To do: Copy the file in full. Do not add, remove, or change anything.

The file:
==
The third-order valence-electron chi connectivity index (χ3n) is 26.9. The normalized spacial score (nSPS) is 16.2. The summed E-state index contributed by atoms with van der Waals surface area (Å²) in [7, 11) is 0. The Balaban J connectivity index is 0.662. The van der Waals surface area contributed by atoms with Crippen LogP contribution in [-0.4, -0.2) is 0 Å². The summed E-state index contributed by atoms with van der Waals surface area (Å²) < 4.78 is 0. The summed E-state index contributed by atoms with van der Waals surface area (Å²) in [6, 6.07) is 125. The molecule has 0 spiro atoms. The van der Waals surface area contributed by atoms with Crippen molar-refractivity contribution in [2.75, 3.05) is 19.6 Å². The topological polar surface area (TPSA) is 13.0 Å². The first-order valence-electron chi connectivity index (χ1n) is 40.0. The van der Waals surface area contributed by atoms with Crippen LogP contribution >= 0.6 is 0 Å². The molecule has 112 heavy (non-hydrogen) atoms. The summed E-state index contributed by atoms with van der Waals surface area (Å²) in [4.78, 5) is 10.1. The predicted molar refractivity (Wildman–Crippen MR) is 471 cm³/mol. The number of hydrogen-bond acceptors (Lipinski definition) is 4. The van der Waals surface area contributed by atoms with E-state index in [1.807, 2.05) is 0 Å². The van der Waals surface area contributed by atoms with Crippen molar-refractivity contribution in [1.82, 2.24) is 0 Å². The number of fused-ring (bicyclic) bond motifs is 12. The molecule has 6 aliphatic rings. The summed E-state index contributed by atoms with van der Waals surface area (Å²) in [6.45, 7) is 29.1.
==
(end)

The third-order valence-electron chi connectivity index (χ3n) is 26.9. The normalized spacial score (nSPS) is 16.2. The summed E-state index contributed by atoms with van der Waals surface area (Å²) in [7, 11) is 0. The Balaban J connectivity index is 0.662. The van der Waals surface area contributed by atoms with Crippen LogP contribution in [-0.4, -0.2) is 0 Å². The summed E-state index contributed by atoms with van der Waals surface area (Å²) < 4.78 is 0. The summed E-state index contributed by atoms with van der Waals surface area (Å²) in [6, 6.07) is 125. The molecule has 0 spiro atoms. The van der Waals surface area contributed by atoms with Crippen molar-refractivity contribution in [2.75, 3.05) is 19.6 Å². The topological polar surface area (TPSA) is 13.0 Å². The first-order valence-electron chi connectivity index (χ1n) is 40.0. The van der Waals surface area contributed by atoms with Crippen LogP contribution >= 0.6 is 0 Å². The molecule has 112 heavy (non-hydrogen) atoms. The summed E-state index contributed by atoms with van der Waals surface area (Å²) in [4.78, 5) is 10.1. The predicted molar refractivity (Wildman–Crippen MR) is 471 cm³/mol. The number of hydrogen-bond acceptors (Lipinski definition) is 4. The van der Waals surface area contributed by atoms with E-state index in [1.807, 2.05) is 0 Å². The van der Waals surface area contributed by atoms with Crippen molar-refractivity contribution in [1.82, 2.24) is 0 Å². The number of fused-ring (bicyclic) bond motifs is 12. The molecule has 6 aliphatic rings. The summed E-state index contributed by atoms with van der Waals surface area (Å²) in [6.45, 7) is 29.1.